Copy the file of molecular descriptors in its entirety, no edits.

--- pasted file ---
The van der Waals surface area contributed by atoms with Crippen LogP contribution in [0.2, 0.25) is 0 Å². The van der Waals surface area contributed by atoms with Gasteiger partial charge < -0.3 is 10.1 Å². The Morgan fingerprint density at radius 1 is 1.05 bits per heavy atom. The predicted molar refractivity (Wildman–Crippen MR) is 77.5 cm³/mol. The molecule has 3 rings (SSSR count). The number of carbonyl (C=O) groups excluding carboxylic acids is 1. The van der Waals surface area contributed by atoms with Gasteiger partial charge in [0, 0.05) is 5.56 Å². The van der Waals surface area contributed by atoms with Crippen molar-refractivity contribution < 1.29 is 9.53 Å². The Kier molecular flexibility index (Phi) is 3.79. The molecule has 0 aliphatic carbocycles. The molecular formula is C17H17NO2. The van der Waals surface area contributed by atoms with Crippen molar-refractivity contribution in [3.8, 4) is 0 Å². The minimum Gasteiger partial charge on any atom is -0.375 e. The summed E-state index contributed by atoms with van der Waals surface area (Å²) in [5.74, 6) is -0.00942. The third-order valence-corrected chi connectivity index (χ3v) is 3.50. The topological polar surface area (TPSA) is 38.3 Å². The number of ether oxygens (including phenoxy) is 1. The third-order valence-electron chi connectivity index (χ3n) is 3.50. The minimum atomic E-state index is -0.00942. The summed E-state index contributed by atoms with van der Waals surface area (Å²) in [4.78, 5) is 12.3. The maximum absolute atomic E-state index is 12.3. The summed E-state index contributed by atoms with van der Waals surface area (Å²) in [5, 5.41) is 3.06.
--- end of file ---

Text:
The van der Waals surface area contributed by atoms with Crippen LogP contribution in [0.2, 0.25) is 0 Å². The van der Waals surface area contributed by atoms with Gasteiger partial charge < -0.3 is 10.1 Å². The Morgan fingerprint density at radius 1 is 1.05 bits per heavy atom. The predicted molar refractivity (Wildman–Crippen MR) is 77.5 cm³/mol. The molecule has 3 rings (SSSR count). The number of carbonyl (C=O) groups excluding carboxylic acids is 1. The van der Waals surface area contributed by atoms with Gasteiger partial charge in [0, 0.05) is 5.56 Å². The van der Waals surface area contributed by atoms with Crippen molar-refractivity contribution < 1.29 is 9.53 Å². The Kier molecular flexibility index (Phi) is 3.79. The molecule has 0 aliphatic carbocycles. The molecular formula is C17H17NO2. The van der Waals surface area contributed by atoms with Crippen molar-refractivity contribution in [3.8, 4) is 0 Å². The minimum Gasteiger partial charge on any atom is -0.375 e. The summed E-state index contributed by atoms with van der Waals surface area (Å²) in [5.74, 6) is -0.00942. The third-order valence-corrected chi connectivity index (χ3v) is 3.50. The topological polar surface area (TPSA) is 38.3 Å². The number of ether oxygens (including phenoxy) is 1. The third-order valence-electron chi connectivity index (χ3n) is 3.50. The minimum atomic E-state index is -0.00942. The summed E-state index contributed by atoms with van der Waals surface area (Å²) in [4.78, 5) is 12.3. The maximum absolute atomic E-state index is 12.3. The summed E-state index contributed by atoms with van der Waals surface area (Å²) in [5, 5.41) is 3.06.